Bankruptcy Judge Gives 50 Cent An Extremely Serious Warning About His Investment Portfolio

By on September 23, 2015 in ArticlesMusic News

50 Cent and his finances do not seem to be getting along this year. Earlier this year, Fif filed for bankruptcy, and in the process, claimed that his entire lifestyle of flashy cars, clothes, and jewelry was all a facade. This was all prompted by a different court case in which 50 was ordered to pay $5 million to a woman whose sex tape he leaked. And that was on top of a different ruling in which he was ordered to pay a headphone company $17 million in breach of contract damages. With all that craziness going on in 50's finances, he probably did not want to hear what a bankruptcy watchdog recently told him regarding his investments.

Earlier this week, 50 Cent (real name Curtis Jackson) was warned by the judge in his bankruptcy case that his money is not well protected. According to records, the 40-year-old rapper has $7 million in investment accounts with Merrill Lynch ($5,105,360.68), Credit Suisse ($1,393,073.56), and Goldman Sachs ($1,326,856.96). That amount accounts for roughly 25 percent of his current net worth. The issue with these investments is that of the $7 million, only $567,722.30 of that amount is insured by the Federal Deposit Insurance Corp., as of July 31. That accounts for only about 12% of his investment capital.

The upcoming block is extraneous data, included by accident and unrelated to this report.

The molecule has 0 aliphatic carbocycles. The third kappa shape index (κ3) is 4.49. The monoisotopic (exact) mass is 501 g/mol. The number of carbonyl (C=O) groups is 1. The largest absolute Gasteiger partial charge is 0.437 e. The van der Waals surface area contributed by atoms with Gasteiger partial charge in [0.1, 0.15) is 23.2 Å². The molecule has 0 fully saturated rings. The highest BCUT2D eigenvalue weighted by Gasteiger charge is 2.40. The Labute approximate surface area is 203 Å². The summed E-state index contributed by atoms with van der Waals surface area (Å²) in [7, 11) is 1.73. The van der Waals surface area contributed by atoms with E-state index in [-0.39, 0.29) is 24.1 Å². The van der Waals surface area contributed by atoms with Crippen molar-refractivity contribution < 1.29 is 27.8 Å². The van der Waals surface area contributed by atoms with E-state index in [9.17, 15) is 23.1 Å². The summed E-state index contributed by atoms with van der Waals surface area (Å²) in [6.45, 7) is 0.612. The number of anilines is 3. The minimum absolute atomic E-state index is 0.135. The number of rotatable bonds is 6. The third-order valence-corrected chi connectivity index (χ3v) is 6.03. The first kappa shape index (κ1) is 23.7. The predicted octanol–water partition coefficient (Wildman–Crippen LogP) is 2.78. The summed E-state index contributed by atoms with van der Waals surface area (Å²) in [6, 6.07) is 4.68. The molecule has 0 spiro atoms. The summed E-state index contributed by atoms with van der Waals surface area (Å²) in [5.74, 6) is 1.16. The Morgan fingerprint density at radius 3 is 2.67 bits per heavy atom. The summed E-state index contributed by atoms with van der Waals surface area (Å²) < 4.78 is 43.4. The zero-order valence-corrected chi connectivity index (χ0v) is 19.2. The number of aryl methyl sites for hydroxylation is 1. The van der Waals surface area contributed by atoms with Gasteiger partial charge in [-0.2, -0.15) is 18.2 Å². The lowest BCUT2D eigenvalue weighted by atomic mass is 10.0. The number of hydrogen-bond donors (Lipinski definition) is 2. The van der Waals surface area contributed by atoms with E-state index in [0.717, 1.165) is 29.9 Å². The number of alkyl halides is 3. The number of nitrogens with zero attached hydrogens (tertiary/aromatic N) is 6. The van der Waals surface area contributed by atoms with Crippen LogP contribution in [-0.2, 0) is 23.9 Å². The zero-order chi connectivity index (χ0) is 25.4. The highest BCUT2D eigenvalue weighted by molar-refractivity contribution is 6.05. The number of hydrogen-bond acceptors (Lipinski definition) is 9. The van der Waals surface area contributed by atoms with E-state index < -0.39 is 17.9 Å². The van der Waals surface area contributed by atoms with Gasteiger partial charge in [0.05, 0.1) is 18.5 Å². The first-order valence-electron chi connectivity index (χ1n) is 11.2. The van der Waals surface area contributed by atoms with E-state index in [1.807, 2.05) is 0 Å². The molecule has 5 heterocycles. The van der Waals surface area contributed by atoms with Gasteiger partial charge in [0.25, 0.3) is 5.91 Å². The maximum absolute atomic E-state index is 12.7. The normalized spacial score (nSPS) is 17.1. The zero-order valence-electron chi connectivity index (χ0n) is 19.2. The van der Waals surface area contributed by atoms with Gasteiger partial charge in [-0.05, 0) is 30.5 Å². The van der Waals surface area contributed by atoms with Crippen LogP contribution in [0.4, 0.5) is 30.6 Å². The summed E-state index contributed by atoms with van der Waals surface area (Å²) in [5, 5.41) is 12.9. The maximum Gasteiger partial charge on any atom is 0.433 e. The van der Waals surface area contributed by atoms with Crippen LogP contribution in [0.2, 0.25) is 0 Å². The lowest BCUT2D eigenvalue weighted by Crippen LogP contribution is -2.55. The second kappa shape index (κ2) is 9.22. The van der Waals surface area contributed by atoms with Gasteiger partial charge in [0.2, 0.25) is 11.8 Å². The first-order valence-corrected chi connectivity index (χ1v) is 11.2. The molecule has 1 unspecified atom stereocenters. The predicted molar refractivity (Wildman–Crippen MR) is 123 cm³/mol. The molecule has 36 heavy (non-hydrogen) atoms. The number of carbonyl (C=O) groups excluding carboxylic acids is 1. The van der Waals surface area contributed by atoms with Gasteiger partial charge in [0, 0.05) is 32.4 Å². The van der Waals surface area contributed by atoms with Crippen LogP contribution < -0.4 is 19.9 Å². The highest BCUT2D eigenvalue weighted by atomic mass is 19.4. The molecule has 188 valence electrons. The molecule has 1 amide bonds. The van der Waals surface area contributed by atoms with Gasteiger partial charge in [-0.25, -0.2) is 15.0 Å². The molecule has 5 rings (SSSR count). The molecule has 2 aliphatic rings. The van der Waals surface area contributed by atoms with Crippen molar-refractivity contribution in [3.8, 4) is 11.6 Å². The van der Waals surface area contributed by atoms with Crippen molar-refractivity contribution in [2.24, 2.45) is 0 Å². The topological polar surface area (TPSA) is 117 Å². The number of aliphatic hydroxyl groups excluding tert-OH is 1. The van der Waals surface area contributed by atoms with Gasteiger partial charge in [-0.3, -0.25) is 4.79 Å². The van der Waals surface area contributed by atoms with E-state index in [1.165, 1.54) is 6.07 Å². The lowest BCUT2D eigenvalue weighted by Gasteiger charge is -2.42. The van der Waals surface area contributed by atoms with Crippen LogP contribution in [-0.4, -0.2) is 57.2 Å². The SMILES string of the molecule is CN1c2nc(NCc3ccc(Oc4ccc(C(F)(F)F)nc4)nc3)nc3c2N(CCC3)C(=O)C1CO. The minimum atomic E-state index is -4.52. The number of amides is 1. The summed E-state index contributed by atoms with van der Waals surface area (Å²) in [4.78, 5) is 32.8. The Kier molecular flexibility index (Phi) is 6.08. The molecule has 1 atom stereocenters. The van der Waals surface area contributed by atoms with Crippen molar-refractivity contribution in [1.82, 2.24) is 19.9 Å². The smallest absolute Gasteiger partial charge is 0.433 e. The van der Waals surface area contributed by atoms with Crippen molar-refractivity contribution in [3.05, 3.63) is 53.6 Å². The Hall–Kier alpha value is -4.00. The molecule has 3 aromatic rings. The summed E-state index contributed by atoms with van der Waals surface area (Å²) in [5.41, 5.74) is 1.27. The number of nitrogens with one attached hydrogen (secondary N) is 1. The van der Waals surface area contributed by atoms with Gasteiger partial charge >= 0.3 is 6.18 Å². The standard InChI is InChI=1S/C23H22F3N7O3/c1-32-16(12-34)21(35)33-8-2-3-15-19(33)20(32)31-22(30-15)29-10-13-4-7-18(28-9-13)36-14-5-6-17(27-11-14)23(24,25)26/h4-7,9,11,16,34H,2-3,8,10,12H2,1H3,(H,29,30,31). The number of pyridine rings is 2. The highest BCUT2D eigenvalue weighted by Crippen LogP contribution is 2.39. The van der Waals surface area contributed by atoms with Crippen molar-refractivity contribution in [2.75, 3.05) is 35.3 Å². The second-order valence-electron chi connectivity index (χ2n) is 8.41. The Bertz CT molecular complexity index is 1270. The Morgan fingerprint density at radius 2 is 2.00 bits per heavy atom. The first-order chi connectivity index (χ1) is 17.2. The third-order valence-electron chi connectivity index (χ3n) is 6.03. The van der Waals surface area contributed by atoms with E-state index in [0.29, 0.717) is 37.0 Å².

Getty Images

Getty Images

Not only does this spell trouble for 50 Cent financially, but it also spells trouble for him legally. According to lawyers for U.S. Trustee WIlliam K. Harrington, funds in the accounts that 50 has his money invested in "are subject to risk from market loss and institutional insolvency and are not FDIC-protected or protected by a bond in favor of the United States." The fact that a majority of 50's investment funds are uninsured is illegal, because federal law mandates that a bankrupt person's money must be "insured or guaranteed by the United States or by a department, agency or instrumentality of the United States or backed by the full faith and credit of the United States."

In addition, the money can also be deposited "in an entity that has posted a bond in favor of the United States or has deposited securities with the Federal Reserve Bank in an account maintained by the United States Trustee." The law is in place in order to protect creditors of bankrupt parties against the loss of estate funds deposited or invested by a debtor.

It looks like 50 needs to get his financial act together. With all of that uninsured investment money, he'd better watch out. "50 Cent" might not only be his stage name, it might end up being his net worth!

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